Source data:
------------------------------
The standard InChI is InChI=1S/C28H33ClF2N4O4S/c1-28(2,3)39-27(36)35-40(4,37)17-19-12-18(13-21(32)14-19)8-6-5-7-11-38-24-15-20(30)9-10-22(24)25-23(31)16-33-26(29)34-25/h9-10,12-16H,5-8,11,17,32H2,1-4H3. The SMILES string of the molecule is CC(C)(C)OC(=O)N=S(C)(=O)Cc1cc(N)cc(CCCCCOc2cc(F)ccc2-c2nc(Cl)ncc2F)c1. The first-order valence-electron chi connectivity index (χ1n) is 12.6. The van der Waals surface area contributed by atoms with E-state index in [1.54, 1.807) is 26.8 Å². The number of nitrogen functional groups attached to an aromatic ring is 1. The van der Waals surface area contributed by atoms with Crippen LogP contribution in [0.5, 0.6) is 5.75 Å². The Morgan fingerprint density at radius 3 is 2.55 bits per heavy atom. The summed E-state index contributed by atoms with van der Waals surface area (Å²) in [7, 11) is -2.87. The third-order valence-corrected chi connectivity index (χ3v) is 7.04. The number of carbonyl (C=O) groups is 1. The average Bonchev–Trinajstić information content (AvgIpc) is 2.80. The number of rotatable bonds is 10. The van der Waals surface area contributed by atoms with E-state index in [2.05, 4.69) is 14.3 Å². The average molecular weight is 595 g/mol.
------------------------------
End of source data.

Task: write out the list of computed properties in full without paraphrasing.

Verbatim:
The standard InChI is InChI=1S/C28H33ClF2N4O4S/c1-28(2,3)39-27(36)35-40(4,37)17-19-12-18(13-21(32)14-19)8-6-5-7-11-38-24-15-20(30)9-10-22(24)25-23(31)16-33-26(29)34-25/h9-10,12-16H,5-8,11,17,32H2,1-4H3. The SMILES string of the molecule is CC(C)(C)OC(=O)N=S(C)(=O)Cc1cc(N)cc(CCCCCOc2cc(F)ccc2-c2nc(Cl)ncc2F)c1. The first-order valence-electron chi connectivity index (χ1n) is 12.6. The van der Waals surface area contributed by atoms with E-state index in [1.54, 1.807) is 26.8 Å². The number of nitrogen functional groups attached to an aromatic ring is 1. The van der Waals surface area contributed by atoms with Crippen LogP contribution in [0.5, 0.6) is 5.75 Å². The Morgan fingerprint density at radius 3 is 2.55 bits per heavy atom. The summed E-state index contributed by atoms with van der Waals surface area (Å²) in [7, 11) is -2.87. The third-order valence-corrected chi connectivity index (χ3v) is 7.04. The number of carbonyl (C=O) groups is 1. The average Bonchev–Trinajstić information content (AvgIpc) is 2.80. The number of rotatable bonds is 10. The van der Waals surface area contributed by atoms with E-state index in [2.05, 4.69) is 14.3 Å². The average molecular weight is 595 g/mol.